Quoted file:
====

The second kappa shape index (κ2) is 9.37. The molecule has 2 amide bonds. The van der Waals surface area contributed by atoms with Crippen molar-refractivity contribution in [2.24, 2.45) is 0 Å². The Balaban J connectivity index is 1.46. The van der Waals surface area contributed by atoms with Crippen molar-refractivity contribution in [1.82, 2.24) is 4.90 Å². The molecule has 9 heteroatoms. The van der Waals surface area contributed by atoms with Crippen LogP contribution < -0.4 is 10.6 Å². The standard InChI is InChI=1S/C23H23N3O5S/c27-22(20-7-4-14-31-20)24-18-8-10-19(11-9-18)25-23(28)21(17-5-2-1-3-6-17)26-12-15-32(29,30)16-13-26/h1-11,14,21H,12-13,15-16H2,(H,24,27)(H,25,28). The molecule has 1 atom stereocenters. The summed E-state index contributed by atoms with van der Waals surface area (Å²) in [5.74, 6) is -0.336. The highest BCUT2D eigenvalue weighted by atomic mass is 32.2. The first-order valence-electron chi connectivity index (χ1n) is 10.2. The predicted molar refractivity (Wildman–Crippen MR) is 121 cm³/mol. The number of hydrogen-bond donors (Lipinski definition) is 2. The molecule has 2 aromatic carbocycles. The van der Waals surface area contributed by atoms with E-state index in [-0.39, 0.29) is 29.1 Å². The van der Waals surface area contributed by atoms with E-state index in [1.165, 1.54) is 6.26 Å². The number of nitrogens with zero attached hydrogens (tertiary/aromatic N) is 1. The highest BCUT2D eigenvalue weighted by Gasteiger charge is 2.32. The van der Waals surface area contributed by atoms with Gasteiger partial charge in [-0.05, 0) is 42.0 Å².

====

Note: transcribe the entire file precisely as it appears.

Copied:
The second kappa shape index (κ2) is 9.37. The molecule has 2 amide bonds. The van der Waals surface area contributed by atoms with Crippen molar-refractivity contribution in [2.24, 2.45) is 0 Å². The Balaban J connectivity index is 1.46. The van der Waals surface area contributed by atoms with Crippen molar-refractivity contribution in [1.82, 2.24) is 4.90 Å². The molecule has 9 heteroatoms. The van der Waals surface area contributed by atoms with Crippen LogP contribution < -0.4 is 10.6 Å². The standard InChI is InChI=1S/C23H23N3O5S/c27-22(20-7-4-14-31-20)24-18-8-10-19(11-9-18)25-23(28)21(17-5-2-1-3-6-17)26-12-15-32(29,30)16-13-26/h1-11,14,21H,12-13,15-16H2,(H,24,27)(H,25,28). The molecule has 1 atom stereocenters. The summed E-state index contributed by atoms with van der Waals surface area (Å²) in [5.74, 6) is -0.336. The highest BCUT2D eigenvalue weighted by atomic mass is 32.2. The first-order valence-electron chi connectivity index (χ1n) is 10.2. The predicted molar refractivity (Wildman–Crippen MR) is 121 cm³/mol. The number of hydrogen-bond donors (Lipinski definition) is 2. The molecule has 2 aromatic carbocycles. The van der Waals surface area contributed by atoms with E-state index in [-0.39, 0.29) is 29.1 Å². The van der Waals surface area contributed by atoms with E-state index in [1.165, 1.54) is 6.26 Å². The number of nitrogens with zero attached hydrogens (tertiary/aromatic N) is 1. The highest BCUT2D eigenvalue weighted by Gasteiger charge is 2.32. The van der Waals surface area contributed by atoms with Gasteiger partial charge in [-0.05, 0) is 42.0 Å².